The full opening of restaurants, gyms and hotels carries the highest risk of COVID-19 proliferation, warn specialists from Stanford and Northwestern universities in the United States.
The researchers used cell phone data to track the hourly movement of 98 million people – so they simulated the spread of the virus when visiting gyms, restaurants, churches, car dealerships, grocery stores and other places.
On average, metro areas, restaurants, gyms, hotels, cafes and religious organizations showed the largest predicted increase in infections when they opened after quarantine. Restaurants were the leaders in the list, followed by gyms, cafes, hotels and motels.
The authors of the work came to the conclusion that 10% of the surveyed places may account for up to 85% of infection cases. These are small places where people spend a lot of time.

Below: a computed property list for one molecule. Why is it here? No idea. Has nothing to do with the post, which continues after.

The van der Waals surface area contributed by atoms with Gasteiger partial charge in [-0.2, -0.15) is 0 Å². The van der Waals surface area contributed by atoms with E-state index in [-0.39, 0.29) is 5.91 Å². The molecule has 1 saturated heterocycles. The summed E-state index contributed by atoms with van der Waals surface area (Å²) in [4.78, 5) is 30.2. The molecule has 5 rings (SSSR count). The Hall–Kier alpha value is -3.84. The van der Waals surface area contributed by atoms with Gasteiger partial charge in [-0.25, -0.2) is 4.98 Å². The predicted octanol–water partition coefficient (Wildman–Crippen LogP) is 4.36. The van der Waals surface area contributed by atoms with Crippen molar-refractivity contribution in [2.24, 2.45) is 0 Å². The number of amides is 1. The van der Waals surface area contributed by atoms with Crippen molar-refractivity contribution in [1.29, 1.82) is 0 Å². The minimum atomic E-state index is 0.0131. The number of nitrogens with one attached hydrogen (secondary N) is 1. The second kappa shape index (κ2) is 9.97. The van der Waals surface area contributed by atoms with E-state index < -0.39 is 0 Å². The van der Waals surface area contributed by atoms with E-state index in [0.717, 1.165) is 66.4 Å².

However, according to the researchers, it is not reasonable to completely close such places for visiting – it is enough to limit the number of people in them. Such restrictions may eventually reduce the number of infections by more than 80%, they believe.
The model also confirmed that people from disadvantaged socio-economic groups and racial minorities were more likely to be infected – the poor could not limit their movements so dramatically, plus people from that category had been in more crowded places and therefore had more opportunity to become infected. For example, there were about 60% more people in grocery stores with a lower-middle-income target population, with customers staying 17% longer.